6. Made 5 dozen oatmeal M&M cookies. From scratch.
7. Played with the Teyla for long stretches at a time. Smiled at her gummy grin until my cheek muscles started to ache.
8. Dead-headed Corey's Father's Day hibiscus plant. Teyla helped, although I'm not sure the flowers she pulled off were past their prime.
9. Made chicken vegetable melt for dinner. From scratch.
10. Played Uno. Lost. Again.
11. Finished organizing the digital pictures I took in May, including approximately 1,345 pictures of Teyla. Uploaded the pictures to my digital file-sharing site.
12. Ate blackberry pie with Corey before bed.

And how in the world was I able to accomplish all this, you ask?

Simple: Connor and Natalie played outside with their neighborhood friends from 11:30 until 5:30.

There were no interruptions. No stops to break up fights. I didn't have to field any wails of "Mom, I'm bored!" or "Mom, I'm hungry!" or "Mom, I want to watch TV."

That has never happened before.

It was bliss.

Summer, I love you. Please don't ever leave me.

A Father's Love

Last summer, a couple of weeks before we moved, we threw a birthday party for Natalie. It wasn’t a huge affair as modern birthday parties go – just a few friends from her kindergarten class and a theme of "summer fun." We grilled some hot dogs, played some games, busted a piƱata and ate cake and ice cream. The party ended on the front lawn, where the kids rolled a sprinkler ball around the yard, shrieking and laughing.

One of my friends came to gather her daughter from the party, and knowing this was the last time she would see us before the move, she said a special good-bye to Natalie.


“We’ll miss you at school next year, Natalie,” she said, making eye contact with my dripping, giggly six-year-old. “I hope you’ll make new friends at your new school.”


“Oh, I will,” replied Natalie, nonchalantly. “I’m really kind and cute and smart. It will be easy to make new friends.”

And she skipped off to spray water at her brother and give Kendra one more hug.


Lauri and I burst into laughter at the simple self-assurance displayed in Natalie’s voice.


“Oh, if only we could feel like that forever,” lamented Lauri.


Outwardly, I nodded.


But in my heart, a little voice whispered, “I still do.”


That’s what the strong, sure love of a father does for a little girl.

Because if her Daddy loves her, she must be lovable. She knows her worth -- and it's immeasurable.

Happy Father’s Day, Dad. And Corey? Keep up the good work. I love what you're building.

The Ghost of Gardens Past

Confession time: What you are about to see is not my current garden. If I were to show you my "yard" right now (and yes, the quotation marks are appropriate in this case), you would see a strip of grass at a 45-degree angle on the hill leading up to our front door.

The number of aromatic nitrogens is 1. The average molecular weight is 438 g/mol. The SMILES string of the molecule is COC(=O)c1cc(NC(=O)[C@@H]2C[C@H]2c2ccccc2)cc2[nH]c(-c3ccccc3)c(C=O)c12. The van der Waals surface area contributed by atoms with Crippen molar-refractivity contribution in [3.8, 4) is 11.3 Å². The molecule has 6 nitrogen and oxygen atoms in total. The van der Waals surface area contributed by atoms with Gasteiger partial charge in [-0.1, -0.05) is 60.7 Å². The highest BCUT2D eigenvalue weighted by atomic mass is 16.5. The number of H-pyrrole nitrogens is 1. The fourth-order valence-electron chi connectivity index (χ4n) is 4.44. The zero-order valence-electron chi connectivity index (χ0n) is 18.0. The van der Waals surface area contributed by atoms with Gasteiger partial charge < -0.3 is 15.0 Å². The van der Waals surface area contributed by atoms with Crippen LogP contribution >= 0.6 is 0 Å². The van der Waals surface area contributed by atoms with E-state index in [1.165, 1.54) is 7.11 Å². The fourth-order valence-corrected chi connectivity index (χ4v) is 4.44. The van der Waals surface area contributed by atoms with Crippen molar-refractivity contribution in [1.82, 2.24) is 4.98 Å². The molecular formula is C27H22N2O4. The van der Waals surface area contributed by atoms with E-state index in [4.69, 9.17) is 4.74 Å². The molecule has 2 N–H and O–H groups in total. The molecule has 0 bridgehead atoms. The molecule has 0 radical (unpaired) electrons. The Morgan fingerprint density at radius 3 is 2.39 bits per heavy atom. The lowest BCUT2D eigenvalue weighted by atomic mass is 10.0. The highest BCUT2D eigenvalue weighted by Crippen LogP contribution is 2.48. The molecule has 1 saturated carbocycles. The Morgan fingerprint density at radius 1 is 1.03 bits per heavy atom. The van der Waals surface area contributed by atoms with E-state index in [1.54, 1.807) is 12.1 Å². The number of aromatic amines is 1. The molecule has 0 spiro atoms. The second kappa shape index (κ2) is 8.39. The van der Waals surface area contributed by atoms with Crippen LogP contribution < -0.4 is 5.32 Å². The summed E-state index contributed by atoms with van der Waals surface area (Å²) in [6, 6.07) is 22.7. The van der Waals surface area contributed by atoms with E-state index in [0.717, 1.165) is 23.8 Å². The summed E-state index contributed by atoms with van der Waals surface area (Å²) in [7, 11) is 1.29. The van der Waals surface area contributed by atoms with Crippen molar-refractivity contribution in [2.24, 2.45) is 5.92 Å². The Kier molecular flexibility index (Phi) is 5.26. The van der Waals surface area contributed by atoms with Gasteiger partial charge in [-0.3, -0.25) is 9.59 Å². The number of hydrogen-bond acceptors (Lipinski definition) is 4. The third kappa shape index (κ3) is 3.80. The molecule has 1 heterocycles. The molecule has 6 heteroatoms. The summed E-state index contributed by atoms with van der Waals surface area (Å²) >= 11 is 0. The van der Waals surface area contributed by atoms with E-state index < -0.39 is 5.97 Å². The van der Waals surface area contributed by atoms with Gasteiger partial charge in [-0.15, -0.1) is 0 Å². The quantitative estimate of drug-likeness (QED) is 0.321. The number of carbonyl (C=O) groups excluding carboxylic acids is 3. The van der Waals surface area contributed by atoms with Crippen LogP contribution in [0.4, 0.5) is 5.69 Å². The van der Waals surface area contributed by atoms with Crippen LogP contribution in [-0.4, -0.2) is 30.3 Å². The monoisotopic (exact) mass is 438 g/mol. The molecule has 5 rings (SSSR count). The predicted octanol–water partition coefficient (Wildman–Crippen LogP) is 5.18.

And even that is maintained by the town home association.

Whoop-dee-do.

So when Lisa announced her intentions to hold a Garden Party, I lamented that I was a year too late to play. Being the very picture of graciousness, she told me I could join the party even with old material.

I think she also told me to bring a housewarming gift of cinnamon rolls and to please keep my husband at home, but I could be wrong. (Did anyone else have that on their invitation?)

Confession number two: Five years ago, I hadn't grown so much as a dandelion in my yard. Corey is the gardener in this family, and he's dang good at it. At our last house in San Diego, he took a month off work to landscape our backyard. A MONTH! And when he was done, it was a slice of paradise -- Gerber daisies, scads of hibiscus bushes, bougainvillea, a Meyer lemon tree, yucca, impatiens, daisies, agapanthus.

Too bad it was reduced to ashes a few months later.

(Hold on. I think that would preach!)

Anyway. When we moved back to the Midwest five years ago and suddenly had yard the size of our old neighborhood (a little more than 1.5 acres), I got an itch to develop my green thumb. Specifically, I wanted to try vegetable gardening.

So Corey, who loves to spend time outdoors, bought a industrial-strength tiller and got to work. We were stunned at what he plowed up. It was some of the richest, darkest soil I've ever seen -- loam, the black gold of the gardening world.

What I'm saying is -- that soil made me look good. Because that year, I threw about 20 different vegetables in the garden, did nothing else but weed, and everything grew like gangbusters.

That was all it took for me to get the gardening bug. Each year, I inched out of my shell a little further, planting more exotic vegetables, trying new varieties. And each year, I was thrilled with the results.

Here's the garden fully planted in 2005. It's early June in this picture.

And here's the garden just six weeks later.